Ladakh Ceremonial Attire

   Ladakh Ceremonial Pair of Arm Cuffs
  Ladakh pair of ceremonial arm cuffs

Ladakh, today a part of Northern India, is the largest Tibetan refugee area in the world. This is because Ladakh continued to look to Tibet for religious inspiration despite being politically demarcated from Tibet since 1942. Essentially, “Tibetan Buddhism” is practiced in Ladakh by both the refugees and Ladakhis. Although austere philosophically, Tibetan Buddhism does support many rituals attendant to its spiritual practice. One striking part of Ladakhi traditional life is the wearing of heavily ornamented costumes covered with turquoise, carnelian, mother-of-pearl, coral, and other semi-precious materials. The most well known adornment is called the perak; it is a dearly cherished heirloom among the Ladakhi people and may (technically) be the largest piece of jewelry worn in the world.

Ladakh Ceremonial Breastplate   
Ladakh breastplate

Various types of headdresses are used throughout Ladakh; most are typically put together from pieces of dark fabric or leather, on which long rows of turquoise are stitched. The turquoise stones, trade items formerly gotten from sources in China, Tibet, and the Khotan area of Central Asia, are now obtained from markets in India. Rows of turquoise are often enhanced by a prominent gau, an amulet box sewed onto the center of the headdress. The outfit is further beautified by adding separate segments of decorated cloth. The perak is fastened onto a hairpiece made out of woolen braids, and the whole headdress is held in place on the owner’s head by silver chains and stiff ear-flaps.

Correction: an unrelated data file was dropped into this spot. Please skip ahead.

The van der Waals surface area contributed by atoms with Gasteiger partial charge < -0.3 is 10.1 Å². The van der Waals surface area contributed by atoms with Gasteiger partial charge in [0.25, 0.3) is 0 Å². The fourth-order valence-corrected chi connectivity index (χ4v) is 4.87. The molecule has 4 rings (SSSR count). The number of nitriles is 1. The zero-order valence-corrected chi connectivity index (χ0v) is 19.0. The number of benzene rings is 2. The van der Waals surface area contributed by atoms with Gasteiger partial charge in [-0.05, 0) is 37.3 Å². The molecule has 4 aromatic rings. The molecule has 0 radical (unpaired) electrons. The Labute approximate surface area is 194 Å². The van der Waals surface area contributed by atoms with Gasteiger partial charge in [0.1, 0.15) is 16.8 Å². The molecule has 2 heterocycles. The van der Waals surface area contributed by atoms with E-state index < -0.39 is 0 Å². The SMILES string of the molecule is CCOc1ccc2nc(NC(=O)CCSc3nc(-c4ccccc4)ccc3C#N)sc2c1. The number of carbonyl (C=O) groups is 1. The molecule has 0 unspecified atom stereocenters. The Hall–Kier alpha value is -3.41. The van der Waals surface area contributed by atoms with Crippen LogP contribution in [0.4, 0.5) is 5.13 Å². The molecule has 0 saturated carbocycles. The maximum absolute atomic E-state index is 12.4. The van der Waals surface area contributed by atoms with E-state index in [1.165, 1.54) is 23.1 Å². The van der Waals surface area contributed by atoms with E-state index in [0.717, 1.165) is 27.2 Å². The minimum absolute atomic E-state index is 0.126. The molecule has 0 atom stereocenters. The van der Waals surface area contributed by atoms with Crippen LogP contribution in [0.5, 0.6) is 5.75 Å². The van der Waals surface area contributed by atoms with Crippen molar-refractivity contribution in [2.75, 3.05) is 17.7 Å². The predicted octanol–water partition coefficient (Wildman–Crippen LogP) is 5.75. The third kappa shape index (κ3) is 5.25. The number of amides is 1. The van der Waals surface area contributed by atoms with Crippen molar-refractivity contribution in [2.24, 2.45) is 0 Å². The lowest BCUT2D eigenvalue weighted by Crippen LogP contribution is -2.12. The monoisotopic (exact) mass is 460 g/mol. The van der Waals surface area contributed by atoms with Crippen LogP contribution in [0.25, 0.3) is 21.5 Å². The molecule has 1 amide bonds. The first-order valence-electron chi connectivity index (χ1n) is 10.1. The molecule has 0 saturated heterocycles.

The perak traditionally signified the wealth of the mother, which was passed along to her daughter when she married and left home to live with her husband. In central Ladakh, a traditional bride was outfitted in white bangles, amber jewelry, conch shells, a brocaded cape, embroidered shoes, silver thigh ornaments, and the headdress draped over her body. During the earlier period of the monarchy, the queens in Leh, the capital of Ladakh , wore headdresses with nine rows of turquoise beads, while today a woman with seven rows in Leh has a lot of status. In the smaller towns, headdresses with five rows are marvels, and lower ranking women often have three-row peraks.

In the traditional Ladakhi belief system, jewels propitiated the deities symbolically, and they provided abstract representations of the Buddha . The headdresses thus had important symbolic and ritual significance. The perak, according to scholars, identifies the woman’s body with the lu, the subterranean, serpentine deities that protect the human world. Since the headdresses channel divine protection to humanity, their owners had to wear them at public and ceremonial functions, particularly when they visited festivals or monasteries.

The current generation of mothers and grandmothers are probably the last custodians of in-depth cultural knowledge about Ladakh ’s costume traditions. Traditions are slowly fading and with the passing on of the elders, the cultural knowledge held collectively by this aging group will be lost to the world.

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